License Suspensions for Drug Convictions

Driver’s License Suspension for Drug Convictions

Texas Transportation Code Section 521 governs Texas driver’s licenses. It is available online on several different sites for everyone to read. It governs suspensions as well as regulates how and when licenses are issued.

The Texas Legislature has amended Section 521 to include a suspension of a Texas driver’s license for all drug convictions. This can include all manufacturing and delivering convictions, all possession convictions including marijuana convictions, and possession of drug paraphernalia convictions. If you receive a conviction for any drug charge, your driver’s license is going to be suspended by DPS for 180 days (6 months).

If you do not have a license, your privileges are still going to be suspended and you will be denied issuance of a license for 180 days.

You are usually eligible for an occupational license duing this time to continue to drive for work and other necessary tasks.

If you receive a drug conviction in another state, and it is reported to Texas DPS, you will receive a 180 suspension. It does not matter that it was not a Texas conviction.

You will only be suspended if you are convicted of the drug charge. If your case is dismissed, if the charge is amended to a non drug charge, or if you receive deferred adjudication you will not be suspended.

If you are convicted of an “attempted” drug charge, such as a Class A misdemeanor attempted negotiated down from a felony possession charge, you may or may not be suspended. If it is reported by the Clerk under the statute that governs attempted drug charges, you will be suspended. If it is reported under the statute that governs general attempted crimes, which is under the Penal Code instead of the Health and Safety Code, you may not receive a suspension. Your laywer does not control how it is reported and this cannot be negotiated with the prosecution. You will need to check with DPS in a few weeks or a month to discover if you have received a suspension.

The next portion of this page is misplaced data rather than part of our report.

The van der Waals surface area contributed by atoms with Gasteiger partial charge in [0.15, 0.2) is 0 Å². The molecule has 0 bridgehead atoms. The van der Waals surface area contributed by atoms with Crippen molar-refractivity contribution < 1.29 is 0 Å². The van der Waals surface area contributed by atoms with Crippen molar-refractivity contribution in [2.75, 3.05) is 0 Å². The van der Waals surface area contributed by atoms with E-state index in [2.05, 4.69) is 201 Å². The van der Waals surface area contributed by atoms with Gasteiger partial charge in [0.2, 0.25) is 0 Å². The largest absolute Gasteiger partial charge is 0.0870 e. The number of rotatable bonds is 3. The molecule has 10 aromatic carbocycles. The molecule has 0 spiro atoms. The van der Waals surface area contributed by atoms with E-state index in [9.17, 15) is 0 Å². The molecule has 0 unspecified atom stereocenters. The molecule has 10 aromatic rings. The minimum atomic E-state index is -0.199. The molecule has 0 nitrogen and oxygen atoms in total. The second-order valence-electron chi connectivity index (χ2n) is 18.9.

In order to get your license back after the 180 days have run, you will be required to get take a Texas certified 15 hour drug offender education class. You can take that class as early as the conviction is entered, but the 180 days will still have to run before you can get your license back. Even after the 180 days has run, if you have not taken the class, you will not be allowed to reinstate your license until you do.

Travis County Counseling and Education Services ( offers one of these classes. You will need a referral form, which you can get online or from your lawyer in court. You do not need the assessment unless told otherwise. You can simply sign up for the 15 hour class. It will cost $80. If you cannot afford it, you can ask your lawyer to ask the judge to waive the counseling and education services fee with an order. You will need to take this order and the referral form with you to enroll in the class. The judge may inquire as to your income before s/he signs the order to determine if you are entitled to it. This order will only be accepted bythe county. It will not be accepted by a private entity licensed to administer the classes. An online class may be acceptable as long as it is certified.

You will have to pay a reinstatement fee of $100 to get the license back. That can be paid during or after the 180 days, but you will not be eligible to drive until it is. If you get an occupational, you will have to pay the reinstatement to get the occupational processed and issued by DPS.

You will not get a surcharge assessed for a drug conviction.

I often encounter clients who do not want to or feel they cannot take the 15 hour class in exchange for a dismissal of a marijuana or other misdemeanor drug charge. I think it is far better to take the class in exchange for a dismissal, which keeps your criminal history clear, than having to take it afterward to get your license back. You have to take the class either way, and doing it prior to the conviction may help keep the conviction off your record. If your lawyer asks you to do the class, the best thing to do is listen to your lawyer and take the class.